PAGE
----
Update: Well, what a brilliant response. Thanks to MarinaSofia, Margot, Rebecca, Bernadette, David, Tracey and Angela for their suggestions (see also their comments and those of others below), and to Barbara, Jose Ignacio and Craig Sisterson via Twitter for trilogies/quartets by women authors. All listed below…

Further great crime fiction trilogies and quartets: 

Lisa Brackman’s China Trilogy (Rock, Paper, Tiger; Dragon Day; Hour of the Rat)

James Ellroy’s L.A. Quartet (The Black Dahlia, The Big Nowhere, L.A. Confidential, White Jazz)

Lyndsay Faye’s New York Trilogy (The Gods of Gotham, Seven for a Secret, The Fatal Flame)

Gordon Ferris’ Glasgow Quartet (The Hanging Shed, Bitter Water, Pilgrim Soul, Gallowglass)

Alan Glynn’s Land Trilogy (Winterland, Bloodland, Graveland – set in Ireland)

Jean-Claude Izzo’s Marseille Trilogy (Total Chaos, Chourmo, Solea)

Peter May’s Lewis Trilogy (The Blackhouse, The Lewis Man, The Chessmen)

William McIllvaney’s Laidlaw Trilogy (Laidlaw, The Papers of Tony Veitch, Walking Wounded – set in Glasgow)

Adrian McKinty’s Troubles Quartet (The Cold Cold Ground, I Hear the Sirens in the Street, In the Morning I’ll Be Gone and Gun Street Girl – set in Ireland)

Denise Mina’s Garnethill Trilogy (Garnethill, Exile, Resolution – set in Glasgow, Scotland)

Denise Mina’s Paddy Meehan Trilogy (The Field of Blood, The Dead Hour, The Final Breath – set in Glasgow, Scotland)

Leonardo Padura’s Havana Quartet (Havana Blue, Havana Gold, Havana Red, Havana Black)

George Pelecanos’ D.C. Quartet (The Big Blowdown, King Suckerman, The Sweet Forever, Shame the Devil)

Dolores Redondo’s Baztan Trilogy. The first, The Invisible Guardian is available in translation and is set in Spain’s Basque country. The other two are entitled Legado en los huesos (Legacy in the Bones) and Ofrenda a la tormenta (Offering to the Storm).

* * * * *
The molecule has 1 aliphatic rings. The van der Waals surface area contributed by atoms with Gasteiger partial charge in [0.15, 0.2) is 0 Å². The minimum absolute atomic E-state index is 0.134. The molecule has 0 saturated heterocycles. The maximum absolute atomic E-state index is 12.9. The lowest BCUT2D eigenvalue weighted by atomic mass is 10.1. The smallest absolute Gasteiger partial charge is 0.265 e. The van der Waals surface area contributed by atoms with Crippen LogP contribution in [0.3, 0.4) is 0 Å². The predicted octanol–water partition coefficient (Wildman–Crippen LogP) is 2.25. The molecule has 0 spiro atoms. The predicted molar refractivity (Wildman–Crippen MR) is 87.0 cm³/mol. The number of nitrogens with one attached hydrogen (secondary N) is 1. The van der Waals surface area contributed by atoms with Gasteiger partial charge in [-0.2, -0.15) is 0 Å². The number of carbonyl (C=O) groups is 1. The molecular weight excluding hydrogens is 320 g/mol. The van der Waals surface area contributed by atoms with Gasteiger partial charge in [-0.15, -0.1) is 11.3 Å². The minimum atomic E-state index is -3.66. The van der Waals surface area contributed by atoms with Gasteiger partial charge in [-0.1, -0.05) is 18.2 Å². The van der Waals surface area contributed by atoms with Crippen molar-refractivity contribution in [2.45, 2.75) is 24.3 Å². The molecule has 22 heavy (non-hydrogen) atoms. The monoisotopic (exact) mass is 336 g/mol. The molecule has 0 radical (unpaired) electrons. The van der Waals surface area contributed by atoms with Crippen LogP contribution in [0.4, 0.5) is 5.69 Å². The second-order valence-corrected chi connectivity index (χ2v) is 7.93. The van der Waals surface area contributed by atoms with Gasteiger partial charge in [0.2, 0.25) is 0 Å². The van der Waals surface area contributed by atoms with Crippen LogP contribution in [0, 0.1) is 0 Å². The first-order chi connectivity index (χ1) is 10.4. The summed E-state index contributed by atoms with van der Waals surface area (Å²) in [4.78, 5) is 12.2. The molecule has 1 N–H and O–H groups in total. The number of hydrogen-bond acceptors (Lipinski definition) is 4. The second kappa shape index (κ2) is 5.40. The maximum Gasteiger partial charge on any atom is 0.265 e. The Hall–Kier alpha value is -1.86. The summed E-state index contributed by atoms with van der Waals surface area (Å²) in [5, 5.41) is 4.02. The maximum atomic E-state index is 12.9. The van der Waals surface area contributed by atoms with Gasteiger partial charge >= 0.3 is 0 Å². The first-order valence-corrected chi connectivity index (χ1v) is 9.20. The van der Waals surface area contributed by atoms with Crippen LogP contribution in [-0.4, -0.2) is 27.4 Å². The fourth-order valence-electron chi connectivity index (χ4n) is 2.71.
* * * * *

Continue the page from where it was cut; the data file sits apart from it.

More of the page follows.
John Williams Cardiff Trilogy (Five Pubs, Two Bars And A Nightclub; Cardiff Dead; The Prince of Wales)

Robert Wilson’s Falcon Quartet (The Blind Man of Seville; The Silent and the Damned; The Hidden Assassins; The Ignorance of Blood – set in Spain)

Berlinale 2015 showcases international crime dramas and thrillers from Germany, Israel, Denmark, Sweden and Italy

The 2015 Berlinale – one of the world’s top international film festivals – closes today in Berlin. As ever, a host of wonderful films have been shown during the packed ten-day programme, with the Iranian film Taxi, directed by dissident filmmaker Jafar Panahi, awarded the coveted Golden Bear.

While reading coverage of the festival, I was interested to see that some international TV dramas were premiered as part of the programme, and that a number of these had a pronounced crime/thriller/spying dimension. Alessandra Stanley’s excellent article in the New York Times provides a good overview, and also discusses how such series are beginning to be picked up in the States (and not always to be remade in English either), which is a very good sign.

Here are a few of the series in question:

Deutschland 83. There’s quite a lot of buzz about this spying drama in Germany and beyond, and it has now also been picked up by an American network (in the original German!). The central protagonist is East German border guard Martin Rauch, who is sent across the border as an undercover agent by the Stasi (the East German secret police); his task is to pose as an aid to a West German general working with NATO. Stanley describes the series as ‘an ingenious, counter-intuitive look at the Cold War’ and a recent Guardian article sees it as indicative of rising interest in the divided Germany of 1949 to 1990.

Deutschland 83

Shkufim (False Flag). According to Stanley, this Israeli political drama was inspired by the assassination of a Hamas leader in Dubai in 2010. That scenario has been reworked for the series, which shows five Israeli citizens waking up one day to find they are prime suspects in the kidnapping of a Iranian official in Moscow. The drama is produced by Tender Productions, which also has links with Homeland (which was itself based on the Israeli series Hatufim).

The five suspects in False Flag

Follow the Money is a Danish crime thriller series by DR Drama (the makers of The Killing and Borgen) due to air later this year. It focuses on corruption in big business, with a lovely twist: the business in question is a wind-power company called Energreen, with supposedly impeccable ecological and moral credentials. Insider dealings and dodgy deaths indicate that all is not as it should be.